Smart Tips to Secure Your Smart Home

by Emily LongJuly 4, 2017

Smart homes are a hot topic in the world of real estate and home improvement—and with good reason. A house full of internet-connected appliances—ranging from thermostats to ceiling fans—controlled remotely via smartphone or computer can bring excitement, ease, and peace of mind to your day-to-day routine. Identify any home appliance, and there’s probably a smart version of it. These gadgets are part of the fast-growing, worldwide Internet of Things (IoT) — a network that already includes more than 8 billion connected devices and may exceed 20 billion by 2020.
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The benefits of such connectivity range from customization and convenience to energy efficiency and improved security. Smart technology allows your appliances to do things that their “dumb” equivalents simply can’t:

  • Customize your lighting right from your smartphone with smart lightbulbs. Turn lights on and off, change the color, and set timers on the fly using a connected app. These bulbs also increase home safety and decrease energy use.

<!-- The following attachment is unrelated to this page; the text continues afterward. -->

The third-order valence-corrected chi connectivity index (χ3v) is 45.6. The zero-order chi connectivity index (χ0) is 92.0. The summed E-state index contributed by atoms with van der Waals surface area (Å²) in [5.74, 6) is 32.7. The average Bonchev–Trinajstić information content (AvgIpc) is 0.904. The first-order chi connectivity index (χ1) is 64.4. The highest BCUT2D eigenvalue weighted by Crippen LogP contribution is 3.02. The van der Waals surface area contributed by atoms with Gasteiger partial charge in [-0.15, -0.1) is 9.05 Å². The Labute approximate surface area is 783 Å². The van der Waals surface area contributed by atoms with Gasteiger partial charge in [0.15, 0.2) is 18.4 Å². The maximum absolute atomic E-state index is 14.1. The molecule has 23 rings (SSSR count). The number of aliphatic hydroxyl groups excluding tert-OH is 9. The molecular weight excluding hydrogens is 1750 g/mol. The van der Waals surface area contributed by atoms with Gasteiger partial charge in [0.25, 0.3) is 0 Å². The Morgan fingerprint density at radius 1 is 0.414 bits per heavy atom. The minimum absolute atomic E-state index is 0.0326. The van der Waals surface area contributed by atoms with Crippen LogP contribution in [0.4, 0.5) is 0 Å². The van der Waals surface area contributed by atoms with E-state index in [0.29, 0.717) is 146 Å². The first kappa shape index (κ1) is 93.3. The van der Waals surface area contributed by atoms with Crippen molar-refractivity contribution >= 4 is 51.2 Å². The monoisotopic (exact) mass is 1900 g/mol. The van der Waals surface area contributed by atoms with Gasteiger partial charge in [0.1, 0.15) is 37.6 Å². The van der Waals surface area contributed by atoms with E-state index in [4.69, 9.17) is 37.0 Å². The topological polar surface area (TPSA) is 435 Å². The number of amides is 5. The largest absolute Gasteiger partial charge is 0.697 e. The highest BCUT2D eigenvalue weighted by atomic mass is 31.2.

• A smart thermostat learns your temperature preferences and automatically adjusts itself so that your home remains comfortable while using the least possible amount of energy. Like most smart gadgets, this can be adjusted from anywhere via a smartphone app.
  • With a smart camera, record high-resolution security video and upload it automatically to the cloud for remote viewing. These devices also alert you if motion is detected, and they allow you to communicate with anyone who may be in the room.

Connectivity vs. Security

Of course, this exciting technology comes with a drawback. Any device that is connected to the internet is a potential avenue of attack for a smart cybercriminal. Your wireless gadgets operate by connecting to the internet through your home Wi-Fi, which makes them vulnerable to hacking. That goes for your laptop, your smartphone, and yes, your smart door locks and even your security system.
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You might expect that with all the major data breaches and news about cybercrime in the last several years, security would be a top priority for manufacturers of any connected devices. The reality is that security is often an afterthought when it comes to smart home tech. Many of these devices come packed with vulnerabilities that a hacker could exploit, and there is often no way of having those vulnerabilities patched short of buying a whole new device.

A hacker could gain access to your home network by exploiting a vulnerability in a smart thermostat or door lock. That access could let them infect every device connected to the network with malware, or even take control of the devices themselves. For example, security cameras can be hacked, and the footage can be broadcast around the world—in fact, people often pay money to view streams from victims of this crime. Criminals can also use the footage to stake out a home for a future burglary by learning when you come and go.